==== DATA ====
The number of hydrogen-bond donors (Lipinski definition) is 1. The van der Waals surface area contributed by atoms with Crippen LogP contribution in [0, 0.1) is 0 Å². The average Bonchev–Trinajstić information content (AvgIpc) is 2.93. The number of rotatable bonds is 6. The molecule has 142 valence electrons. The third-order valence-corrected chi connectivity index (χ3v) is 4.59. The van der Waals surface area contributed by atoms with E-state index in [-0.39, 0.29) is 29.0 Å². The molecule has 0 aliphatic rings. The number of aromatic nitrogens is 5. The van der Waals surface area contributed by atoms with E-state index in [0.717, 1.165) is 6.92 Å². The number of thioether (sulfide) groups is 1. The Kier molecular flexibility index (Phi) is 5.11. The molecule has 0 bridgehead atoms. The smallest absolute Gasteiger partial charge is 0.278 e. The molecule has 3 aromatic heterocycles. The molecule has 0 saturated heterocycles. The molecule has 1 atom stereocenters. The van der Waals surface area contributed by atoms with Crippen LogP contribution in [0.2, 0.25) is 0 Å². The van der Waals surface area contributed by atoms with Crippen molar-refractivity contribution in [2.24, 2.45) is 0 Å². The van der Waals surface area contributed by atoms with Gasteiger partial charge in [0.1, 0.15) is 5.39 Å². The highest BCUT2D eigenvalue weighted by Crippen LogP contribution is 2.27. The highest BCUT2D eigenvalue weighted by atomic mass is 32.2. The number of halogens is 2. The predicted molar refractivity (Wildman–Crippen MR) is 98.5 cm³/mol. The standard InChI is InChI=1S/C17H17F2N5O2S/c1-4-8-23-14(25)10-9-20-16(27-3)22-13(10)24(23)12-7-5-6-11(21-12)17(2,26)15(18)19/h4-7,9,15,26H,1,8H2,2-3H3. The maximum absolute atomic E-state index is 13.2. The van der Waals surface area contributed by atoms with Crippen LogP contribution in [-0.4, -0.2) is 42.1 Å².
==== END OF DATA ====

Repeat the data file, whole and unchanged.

The number of hydrogen-bond donors (Lipinski definition) is 1. The van der Waals surface area contributed by atoms with Crippen LogP contribution in [0, 0.1) is 0 Å². The average Bonchev–Trinajstić information content (AvgIpc) is 2.93. The number of rotatable bonds is 6. The molecule has 142 valence electrons. The third-order valence-corrected chi connectivity index (χ3v) is 4.59. The van der Waals surface area contributed by atoms with E-state index in [-0.39, 0.29) is 29.0 Å². The molecule has 0 aliphatic rings. The number of aromatic nitrogens is 5. The van der Waals surface area contributed by atoms with E-state index in [0.717, 1.165) is 6.92 Å². The number of thioether (sulfide) groups is 1. The Kier molecular flexibility index (Phi) is 5.11. The molecule has 0 bridgehead atoms. The smallest absolute Gasteiger partial charge is 0.278 e. The molecule has 3 aromatic heterocycles. The molecule has 0 saturated heterocycles. The molecule has 1 atom stereocenters. The van der Waals surface area contributed by atoms with Crippen LogP contribution in [0.2, 0.25) is 0 Å². The van der Waals surface area contributed by atoms with Crippen molar-refractivity contribution in [2.24, 2.45) is 0 Å². The van der Waals surface area contributed by atoms with Gasteiger partial charge in [0.1, 0.15) is 5.39 Å². The highest BCUT2D eigenvalue weighted by Crippen LogP contribution is 2.27. The highest BCUT2D eigenvalue weighted by atomic mass is 32.2. The number of halogens is 2. The predicted molar refractivity (Wildman–Crippen MR) is 98.5 cm³/mol. The standard InChI is InChI=1S/C17H17F2N5O2S/c1-4-8-23-14(25)10-9-20-16(27-3)22-13(10)24(23)12-7-5-6-11(21-12)17(2,26)15(18)19/h4-7,9,15,26H,1,8H2,2-3H3. The maximum absolute atomic E-state index is 13.2. The van der Waals surface area contributed by atoms with Crippen LogP contribution in [-0.4, -0.2) is 42.1 Å².